24 Sep Three Pieces of Advice for New Practice Managers

1. Biggest piece of advice for new practice managers: “Get over yourself.”

advice for new practice managers

The mark of a strong manager isn’t evidenced by how much they can personally handle, but rather how they shepherd all employees as a team to get the job done. The best practice managers are service driven leaders. A great practice manager does not need to make every decision but rather to train, empower and trust staff to make decisions. By seeking to embrace mistakes as teachable moments to develop workers, the staff will feel more vested in the business and there will be a much better practice culture.

2. Understand the business of medicine and the practice’s specialty

Practice mangers need to be interested in understanding and learning more about the business of medicine and the nuances of the practice’s specialty. Healthcare is layered with complexities and constantly changing. It is important to keep up with industry changes – especially those that are particular to the practice’s specialty or payor contracts.  It’s also important to track how market changes may impact the practice.

3.  Continuous learning and self-improvement

The changing landscape of healthcare means there are always new ideas, techniques and concepts to explore and incorporate into your practice. Being open to new ideas and seeking out opportunities to learn will be beneficial for you as a practice manager, the staff and for your practice as well.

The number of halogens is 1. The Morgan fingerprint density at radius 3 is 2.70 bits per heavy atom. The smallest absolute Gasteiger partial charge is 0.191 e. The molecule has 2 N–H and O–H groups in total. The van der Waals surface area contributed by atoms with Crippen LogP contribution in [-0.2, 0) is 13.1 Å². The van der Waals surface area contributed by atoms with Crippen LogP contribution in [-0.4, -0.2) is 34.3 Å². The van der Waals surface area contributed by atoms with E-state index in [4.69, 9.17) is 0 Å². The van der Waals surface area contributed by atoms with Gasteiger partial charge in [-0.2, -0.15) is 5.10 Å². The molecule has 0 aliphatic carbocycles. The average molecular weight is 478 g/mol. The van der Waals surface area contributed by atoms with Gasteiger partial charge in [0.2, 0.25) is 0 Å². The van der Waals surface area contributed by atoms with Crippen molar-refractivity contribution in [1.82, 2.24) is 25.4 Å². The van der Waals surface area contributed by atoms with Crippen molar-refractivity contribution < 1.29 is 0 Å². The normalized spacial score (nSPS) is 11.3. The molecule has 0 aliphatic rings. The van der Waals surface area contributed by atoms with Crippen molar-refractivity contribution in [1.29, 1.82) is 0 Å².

Once a practice is running like clockwork it is difficult to compare and benchmark the practice against other practices, so constantly seek personal and practice self-improvement.  Create benchmarks specific for the practice to strive for and to improve upon.

With over 15 years of healthcare management and finance experience, Paul D. Vanchiere has been involved with pediatric, cardiology and pathology physician practices. Combined with his experience working for a physician-owned health network and his involvement with physician practice acquisitions for the largest not for profit hospital network in Texas, Paul has a unique perspective on healthcare. He specializes in completing a comprehensive set of financial analysis including practice cost, physician compensation and managed care contract negotiations. Paul founded Pediatric Management Institute to provide an array of services for Pediatric practices of all sizes focusing on financial and operational issues. Paul is involved in a variety of advocacy efforts related to ensuring access to healthcare and education for children with special needs. Paul is married to Laura Williamson Vanchiere and they have three daughters, Anna Beth, Camille and Eloise.

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